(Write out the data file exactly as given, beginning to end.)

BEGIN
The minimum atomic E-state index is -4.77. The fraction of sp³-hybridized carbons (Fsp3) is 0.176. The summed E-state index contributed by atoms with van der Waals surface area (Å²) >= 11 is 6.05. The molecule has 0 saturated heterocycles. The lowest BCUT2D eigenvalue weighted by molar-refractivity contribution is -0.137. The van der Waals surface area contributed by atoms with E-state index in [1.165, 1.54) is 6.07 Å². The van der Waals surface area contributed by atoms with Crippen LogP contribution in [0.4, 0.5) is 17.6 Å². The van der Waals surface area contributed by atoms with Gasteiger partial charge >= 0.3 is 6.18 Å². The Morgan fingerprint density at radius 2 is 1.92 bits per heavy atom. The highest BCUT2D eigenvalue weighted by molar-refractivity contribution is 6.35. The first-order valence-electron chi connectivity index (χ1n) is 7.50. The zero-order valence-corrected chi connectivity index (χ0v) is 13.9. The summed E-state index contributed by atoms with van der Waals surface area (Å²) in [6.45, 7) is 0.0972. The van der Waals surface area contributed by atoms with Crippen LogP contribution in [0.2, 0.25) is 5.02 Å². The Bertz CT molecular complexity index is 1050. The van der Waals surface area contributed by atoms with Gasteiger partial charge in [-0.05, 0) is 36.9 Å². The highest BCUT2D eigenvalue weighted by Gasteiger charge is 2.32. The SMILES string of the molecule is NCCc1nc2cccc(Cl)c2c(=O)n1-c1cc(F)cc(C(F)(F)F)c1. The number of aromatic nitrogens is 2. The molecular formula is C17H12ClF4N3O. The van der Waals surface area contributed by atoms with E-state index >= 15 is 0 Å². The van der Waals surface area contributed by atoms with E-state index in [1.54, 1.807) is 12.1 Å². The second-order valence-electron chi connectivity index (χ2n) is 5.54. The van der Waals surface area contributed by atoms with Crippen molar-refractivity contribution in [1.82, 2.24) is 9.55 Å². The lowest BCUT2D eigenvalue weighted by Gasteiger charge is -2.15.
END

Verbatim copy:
The minimum atomic E-state index is -4.77. The fraction of sp³-hybridized carbons (Fsp3) is 0.176. The summed E-state index contributed by atoms with van der Waals surface area (Å²) >= 11 is 6.05. The molecule has 0 saturated heterocycles. The lowest BCUT2D eigenvalue weighted by molar-refractivity contribution is -0.137. The van der Waals surface area contributed by atoms with E-state index in [1.165, 1.54) is 6.07 Å². The van der Waals surface area contributed by atoms with Crippen LogP contribution in [0.4, 0.5) is 17.6 Å². The van der Waals surface area contributed by atoms with Gasteiger partial charge >= 0.3 is 6.18 Å². The Morgan fingerprint density at radius 2 is 1.92 bits per heavy atom. The highest BCUT2D eigenvalue weighted by molar-refractivity contribution is 6.35. The first-order valence-electron chi connectivity index (χ1n) is 7.50. The zero-order valence-corrected chi connectivity index (χ0v) is 13.9. The summed E-state index contributed by atoms with van der Waals surface area (Å²) in [6.45, 7) is 0.0972. The van der Waals surface area contributed by atoms with Crippen LogP contribution in [0.2, 0.25) is 5.02 Å². The Bertz CT molecular complexity index is 1050. The van der Waals surface area contributed by atoms with Gasteiger partial charge in [-0.05, 0) is 36.9 Å². The highest BCUT2D eigenvalue weighted by Gasteiger charge is 2.32. The SMILES string of the molecule is NCCc1nc2cccc(Cl)c2c(=O)n1-c1cc(F)cc(C(F)(F)F)c1. The number of aromatic nitrogens is 2. The molecular formula is C17H12ClF4N3O. The van der Waals surface area contributed by atoms with E-state index >= 15 is 0 Å². The van der Waals surface area contributed by atoms with E-state index in [1.54, 1.807) is 12.1 Å². The second-order valence-electron chi connectivity index (χ2n) is 5.54. The van der Waals surface area contributed by atoms with Crippen molar-refractivity contribution in [1.82, 2.24) is 9.55 Å². The lowest BCUT2D eigenvalue weighted by Gasteiger charge is -2.15.